Travel hockey puts strain on high school programs

High school hockey continues to look different in the area as the years go by with teams falling by the wayside and new co-ops appearing. File photo

High school hockey continues to look different in the area as the years go by with teams falling by the wayside and new co-ops appearing. File photo

GENESEE COUNTY – If you’re familiar with the local high school hockey scene, then this is no surprise to you: Although highly expensive, travel hockey has become the route that many choose to help their child excel on the ice.

Travel hockey, if you can afford it, is the obvious option. It often provides a better level of competition, superior conditions and equipment, as well as a high level of exposure in terms of perhaps playing at the next level. It’s also a much longer “season.”

For those who don’t have those opportunities, house leagues and high school hockey are the only option. However, thanks to the extreme costs of hockey, coupled with so many kids opting for travel over school puck, many area high schools have struggled to keep a program together.

So why do parents choose travel hockey over house hockey and subsequently a middle school or high school program?

The CrossIcehockey program and many parents point out that travel hockey just isn’t an option, primarily because it costs several thousand dollars more than house hockey. Work schedules and other family dynamics also make this an improbability for kids. Travel teams not only travel within the country, but outside of it, too. That tips the scales for many parents because they can’t afford that aspect of travel and simply can’t be gone from their jobs for that many weekends to support their kids.

For families that do choose the travel hockey option, their main emphasis is on getting their kids more intense competition and the higher level of play that they just can’t get at the house level. Whether they are looking for their kids to land on a junior varsity, varsity, junior-level program or collegiate squad, they need that higher skill level and challenge so their kids aren’t sitting on the bench all season, especially given the expense.

CrossIceHockey also points out that travel hockey is a huge time and money commitment. While a typical high school season is usually 25 games, travel can be upwards of 80. That requires more days of practice sessions and plenty of in-state travel, putting kids in arenas at 8, 10, 11 p.m. For elementary and middle school-aged kids, that’s a major concern for families.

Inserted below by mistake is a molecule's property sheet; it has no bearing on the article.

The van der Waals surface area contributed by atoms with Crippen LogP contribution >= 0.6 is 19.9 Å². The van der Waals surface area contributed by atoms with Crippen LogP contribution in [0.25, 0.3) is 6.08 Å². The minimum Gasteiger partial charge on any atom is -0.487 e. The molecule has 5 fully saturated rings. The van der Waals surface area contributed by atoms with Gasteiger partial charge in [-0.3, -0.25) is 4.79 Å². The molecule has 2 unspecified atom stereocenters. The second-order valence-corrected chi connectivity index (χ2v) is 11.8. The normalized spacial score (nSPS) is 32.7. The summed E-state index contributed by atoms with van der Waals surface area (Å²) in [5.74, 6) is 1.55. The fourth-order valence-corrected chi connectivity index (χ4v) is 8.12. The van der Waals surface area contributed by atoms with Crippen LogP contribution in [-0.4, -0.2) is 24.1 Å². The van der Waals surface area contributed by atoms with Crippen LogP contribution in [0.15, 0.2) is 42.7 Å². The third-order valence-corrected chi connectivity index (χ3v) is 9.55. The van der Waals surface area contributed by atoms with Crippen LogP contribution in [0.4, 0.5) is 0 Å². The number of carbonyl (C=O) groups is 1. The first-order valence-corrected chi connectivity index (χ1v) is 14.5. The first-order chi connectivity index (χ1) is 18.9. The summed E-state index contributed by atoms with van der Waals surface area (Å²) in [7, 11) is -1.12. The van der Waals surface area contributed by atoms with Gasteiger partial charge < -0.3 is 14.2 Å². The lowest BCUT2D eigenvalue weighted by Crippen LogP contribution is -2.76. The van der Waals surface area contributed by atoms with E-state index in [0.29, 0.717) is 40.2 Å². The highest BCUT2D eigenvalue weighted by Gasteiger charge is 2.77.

John Badal, Swartz Creek alum, former coach of the then-standalone Swartz Creek varsity hockey team and longtime alumni player, knows all too well the trials and tribulations of travel hockey. He’s a hockey dad to a 12-yearold and 10-year-old twins. The older plays for an AAA team in Lansing and the younger two often have to travel to Saginaw sometimes for practices. As his boys reach their tween years, Badal said he’s going to have to make decisions about their hockey careers. They are practicing at those late-evening hours when Badal would rather they be working on their homework and sleeping. It’s a sacrifice and choice parents make for the sake of youth hockey.

“It’s expensive — $3,000 a month for us,” said Badal. “House hockey used to cost $200-300, now it’s $1,400. So the cost keeps rising for everyone. For a lot of parents, it’s the money. They just can’t keep the kids playing anymore and they then lose interest with nowhere to play.”

Badal felt that impact from both sides when he was coaching high school hockey. Parents couldn’t afford gear for their kids on one hand, and several players from his squads came off their travel teams because of the exorbitant cost to play for their high school team, actually helping Swartz Creek earn several regional titles.

“A lot has to do with the social dynamics,” explained Badal. “Now, the economy has been strained, both parents work, and there just is no time or money for kids. That’s a big impact of hockey in the area overall and why the numbers are down at the high schools.”

As far as why he chose the travel hockey option, Badal explained, “My kids are playing at a level that has them pushed more to keep them engaged. My oldest is a very good player. The best high school players are going to Powers (Flint Powers Catholic).”

Davison High coach Doug Towler knows all too well the choices parents make in regards to their kids and hockey. “I don’t recruit kids. I just don’t,” said Towler. “Our program speaks for itself. We see kids choose travel over high school, but I also have kids who choose high school and being a student over travel hockey. Cost is definitely a big factor in those choices.”

“Competition just isn’t there for the kids at many of the high schools,” added Badal. “And, just like we faced when I was coaching at the high school, when there is a shortage of, or no goalie, kids don’t want to play because they know without a good goalie the season isn’t going to be very good.”

Badal can also pinpoint when many of the high schools saw kids began choosing travel over their school’s programs, even though the latter was cheaper, even free in many instances.

“For what we experienced when it was just Swartz Creek, and at many of the other schools, School of Choice kicked in,” stressed Badal. “That’s when you saw kids playing for Grand Blanc, Davison, Powers. Also, city kids just don’t play hockey. Swartz Creek ran into that when I coached. So that will continue to impact what happens to the co-ops in the next couple years, too.”